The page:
Most students who have ever taken an earth science course learn that earthquakes occur when two tectonic plates interact with each other, which can happen when two plates collide (subduction zone), as two plates slide past each other (transform fault), or as the plates rift apart (rift zone). Japan and Chile each sit near subduction zones, which have created the largest earthquakes in written history. The San Andreas Fault Zone of California is a transform fault zone that can trigger large earthquakes up and down the state. The deadly 2009 earthquake in L'Aquila, Italy was an example of an earthquake in a rift zone.
But what about earthquakes that occur in the center of a continent? In the United States, a large earthquake tore down building in the late 1800 in Charleston, SC; the Eastern Tennessee Seismic Zone sees atleast a thousand small earthquakes each year; and the largest earthquake in the continental U.S. occurred along the New Madrid fault near St. Louis, Missouri in the early 1800s. These earthquakes in the center of tectonic plates are known as intraplate earthquakes, and every earthquake in the map shown here of the eastern United States is an example of an intraplate earthquake.
The New Madrid earthquake was one of the largest in U.S. history, but large, deadly, intraplate earthquakes have also occurred in China, India and Spain, just to name a few. If interactions between different tectonic plates trigger earthquakes at the plate boundaries, then what causes earthquakes within the center of a plate? As tectonic plates have collided and moved around the earth, they've broken up and reformed. What was once a plate boundary or a mountain range may now, on the surface, be nothing more than gentle rolling hills -- like those in Appalachia. However, beneath the surface are remnants of those ancient faults and tectonic plates. When these ancient faults are triggered, an earthquake occurs. Most intraplate earthquakes are small, though occasionally they can get quite large. The two questions nagging seismologists today are: 1) What triggers these ancient faults, and 2) How can we predict where, when and how large one of these earthquakes will be?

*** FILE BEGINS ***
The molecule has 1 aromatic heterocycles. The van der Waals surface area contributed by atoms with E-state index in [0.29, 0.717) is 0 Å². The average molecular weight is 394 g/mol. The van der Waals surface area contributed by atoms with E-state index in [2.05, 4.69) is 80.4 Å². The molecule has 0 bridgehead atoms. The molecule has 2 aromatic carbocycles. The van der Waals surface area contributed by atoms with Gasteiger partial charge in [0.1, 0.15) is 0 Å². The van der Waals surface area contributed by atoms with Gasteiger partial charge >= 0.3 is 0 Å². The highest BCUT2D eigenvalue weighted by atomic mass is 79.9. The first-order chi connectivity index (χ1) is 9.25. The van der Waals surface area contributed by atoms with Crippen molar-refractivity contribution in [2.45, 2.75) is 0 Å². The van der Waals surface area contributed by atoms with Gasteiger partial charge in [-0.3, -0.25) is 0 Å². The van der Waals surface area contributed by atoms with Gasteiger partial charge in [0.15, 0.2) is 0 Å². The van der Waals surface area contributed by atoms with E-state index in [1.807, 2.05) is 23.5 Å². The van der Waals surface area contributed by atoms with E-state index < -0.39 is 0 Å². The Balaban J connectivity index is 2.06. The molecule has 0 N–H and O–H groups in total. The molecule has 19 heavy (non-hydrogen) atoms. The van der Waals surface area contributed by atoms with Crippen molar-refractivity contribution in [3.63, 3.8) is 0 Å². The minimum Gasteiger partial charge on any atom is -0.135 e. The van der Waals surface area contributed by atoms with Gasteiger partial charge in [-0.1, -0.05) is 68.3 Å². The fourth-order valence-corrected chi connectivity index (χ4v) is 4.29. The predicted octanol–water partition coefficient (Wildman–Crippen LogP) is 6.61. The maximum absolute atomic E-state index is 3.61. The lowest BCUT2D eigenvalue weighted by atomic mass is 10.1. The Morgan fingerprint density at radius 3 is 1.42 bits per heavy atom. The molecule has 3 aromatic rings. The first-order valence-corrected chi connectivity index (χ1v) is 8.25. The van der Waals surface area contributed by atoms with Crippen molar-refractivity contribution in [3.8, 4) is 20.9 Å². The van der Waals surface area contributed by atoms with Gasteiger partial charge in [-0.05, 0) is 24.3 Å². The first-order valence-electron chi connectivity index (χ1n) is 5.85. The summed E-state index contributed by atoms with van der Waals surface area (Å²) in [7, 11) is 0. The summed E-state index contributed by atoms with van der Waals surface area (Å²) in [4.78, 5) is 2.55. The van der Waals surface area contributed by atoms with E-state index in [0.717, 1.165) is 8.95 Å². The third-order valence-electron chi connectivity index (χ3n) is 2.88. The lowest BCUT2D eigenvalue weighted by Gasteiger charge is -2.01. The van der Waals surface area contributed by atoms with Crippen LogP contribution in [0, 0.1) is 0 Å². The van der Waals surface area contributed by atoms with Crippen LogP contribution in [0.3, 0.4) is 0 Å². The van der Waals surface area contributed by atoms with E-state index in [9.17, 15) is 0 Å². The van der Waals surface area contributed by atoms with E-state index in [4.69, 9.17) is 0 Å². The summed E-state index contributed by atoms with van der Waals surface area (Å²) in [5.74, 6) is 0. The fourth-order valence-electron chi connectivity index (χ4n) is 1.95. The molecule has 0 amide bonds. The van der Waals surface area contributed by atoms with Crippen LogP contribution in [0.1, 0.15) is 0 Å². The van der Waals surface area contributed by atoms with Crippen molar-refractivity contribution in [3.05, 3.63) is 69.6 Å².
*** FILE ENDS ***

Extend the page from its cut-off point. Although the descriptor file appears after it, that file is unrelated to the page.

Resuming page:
These are the questions we're trying to answer at the Virginia Tech Seismological Observatory.
In 1886, Charleston, SC experienced one of the largest earthquakes in American history. The earthquake was felt as far away as Cuba and shook church bells in Chicago. Seismic activity around the city has long been an area of interest for the VTSO. Most recently (December, 2014), Anna Hardy successfully defended her Masters thesis, which looked at new data collected on earthquakes near the city to try to understand the fault that was triggered in the large 1886 earthquake. Her assessment is as follows:
The region of Charleston, South Carolina has a rich history of seismic activity. The Charleston earthquake of 1886 was one of the largest shocks to occur on the eastern coast of North America. The geological cause has long been a controversial issue and a variety of source models have been proposed. A new, testable hypothesis concerning the fault source of the 1886 shock is very different from all previous interpretations, and is based on data collected in 2011 and 2012. This new deployment of 8 seismic stations by Virginia Tech was designed to collect data for more accurate hypocenter locations and focal mechanisms. Results from the study include locations of 134 earthquakes located using Hypoellipse (Lahr, 1999), with 87 of those made even more precise using the double difference location method implemented by the program HypoDD (Waldhauser and Ellsworth, 2000). The hypothesis proposed in this study is as follows: The 1886 shock occurred by compressional reactivation of a major, south-striking, west-dipping early Mesozoic extensional fault, and the modern seismicity can be regarded as a long-term aftershock sequence that is outlining the 1886 damage zone. This hypothesis can be readily tested by the deployment of a denser station network in conjunction with a longer monitoring period.
Information coming soon.
Information coming soon.